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$2,200 ‘cost of living’ payments for thousands of workers

Money and women walking
Teachers in the state could end up with a 20 per cent income boost over three years if the deal goes ahead. (Source: Getty)

Queensland teachers are in line for a “cost of living” payment potentially worth thousands as well as an 11 per cent pay rise that would likely make them the highest-paid teachers in the country.

After 16 weeks of negotiating, the Queensland Teachers’ Union (QTU) has recommended its members accept the pay conditions recently offered by the Queensland government.

Under the agreement, which would be back-dated to start on July 1, teaching staff would see a 4 per cent boost to wages this year, a 4 per cent increase in July 2023, and a 3 per cent boost in July 2024.


On top of increases to base salaries, the government has offered a “cost of living adjustment”.

Basically, with each year of the agreement, if annual inflation is higher than the base wage increase, teachers would get a one-off lump sum to make up the difference.

This lump sum would be capped at 3 per cent each year of the agreement, and would ensure teacher pay wouldn’t fall behind inflation.

With inflation on track to hit 7 per cent by the end of the year, as forecast by the Reserve Bank of Australia, teachers in the state could be in line for the full 3 per cent payment this year.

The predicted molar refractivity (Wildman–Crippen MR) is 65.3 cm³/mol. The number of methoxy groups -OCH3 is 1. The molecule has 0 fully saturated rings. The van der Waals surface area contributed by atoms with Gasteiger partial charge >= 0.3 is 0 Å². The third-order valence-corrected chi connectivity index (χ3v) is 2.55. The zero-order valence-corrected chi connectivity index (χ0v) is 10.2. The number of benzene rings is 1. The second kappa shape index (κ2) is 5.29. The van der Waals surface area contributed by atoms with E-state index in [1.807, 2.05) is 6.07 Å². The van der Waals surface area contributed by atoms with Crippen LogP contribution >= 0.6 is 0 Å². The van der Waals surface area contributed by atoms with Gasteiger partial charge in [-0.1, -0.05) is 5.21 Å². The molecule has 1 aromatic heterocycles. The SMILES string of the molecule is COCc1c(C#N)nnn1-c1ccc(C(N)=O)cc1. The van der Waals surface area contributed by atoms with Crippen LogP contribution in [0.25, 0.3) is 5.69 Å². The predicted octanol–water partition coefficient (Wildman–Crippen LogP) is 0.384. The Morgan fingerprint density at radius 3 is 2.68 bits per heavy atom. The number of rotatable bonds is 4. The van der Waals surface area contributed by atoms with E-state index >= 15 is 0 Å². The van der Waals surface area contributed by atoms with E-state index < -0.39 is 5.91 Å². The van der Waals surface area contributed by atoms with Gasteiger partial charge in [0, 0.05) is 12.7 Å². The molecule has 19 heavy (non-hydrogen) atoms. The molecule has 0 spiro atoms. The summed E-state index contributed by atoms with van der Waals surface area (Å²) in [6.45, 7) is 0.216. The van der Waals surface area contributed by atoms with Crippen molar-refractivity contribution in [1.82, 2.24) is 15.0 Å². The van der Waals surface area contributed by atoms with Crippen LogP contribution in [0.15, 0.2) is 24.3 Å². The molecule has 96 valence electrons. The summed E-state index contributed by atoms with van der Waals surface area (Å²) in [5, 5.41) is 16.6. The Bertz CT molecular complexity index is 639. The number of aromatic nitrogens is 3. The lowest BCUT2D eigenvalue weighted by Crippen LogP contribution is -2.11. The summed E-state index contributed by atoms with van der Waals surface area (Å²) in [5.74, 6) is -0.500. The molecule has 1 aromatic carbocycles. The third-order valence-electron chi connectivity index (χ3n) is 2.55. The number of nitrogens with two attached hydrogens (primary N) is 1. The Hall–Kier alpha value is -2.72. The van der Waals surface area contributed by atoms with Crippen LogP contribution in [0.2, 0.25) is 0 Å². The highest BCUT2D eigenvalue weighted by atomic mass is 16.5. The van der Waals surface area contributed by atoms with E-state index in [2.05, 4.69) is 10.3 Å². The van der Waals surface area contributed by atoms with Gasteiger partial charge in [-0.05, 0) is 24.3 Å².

That would see an entry-level teacher, who is currently earning a salary of around $75,471 per year, receive a $2,264 bonus payment as well as a pay rise of around $3,000.

“These increases will result in Queensland beginning teachers and ESTs [educational support teams] becoming the highest-paid in the country,” the QTU said in a newsletter to members.

The union said the pay agreement would accommodate the soaring cost of living, as well as attract and retain teachers in the state.

The union also considered the “potential positive impact the offer would have on teacher, head of program and school leader workload and well-being”.

The pay deal would also offer bonus payments to teachers to move to regional or remote schools.

Queensland Education Minister Grace Grace said the agreement would usher in “some of the highest pay increases and best working conditions for teachers in Australia”.

“The Palaszczuk Government highly values the vital work of our teachers, and that is reflected in the excellent offer that is currently on the table," she said.

“It’s part of our commitment to providing Queensland students with a world-class education, no matter where they live in our state."

Queensland teachers have until the end of the month to vote on the offer.

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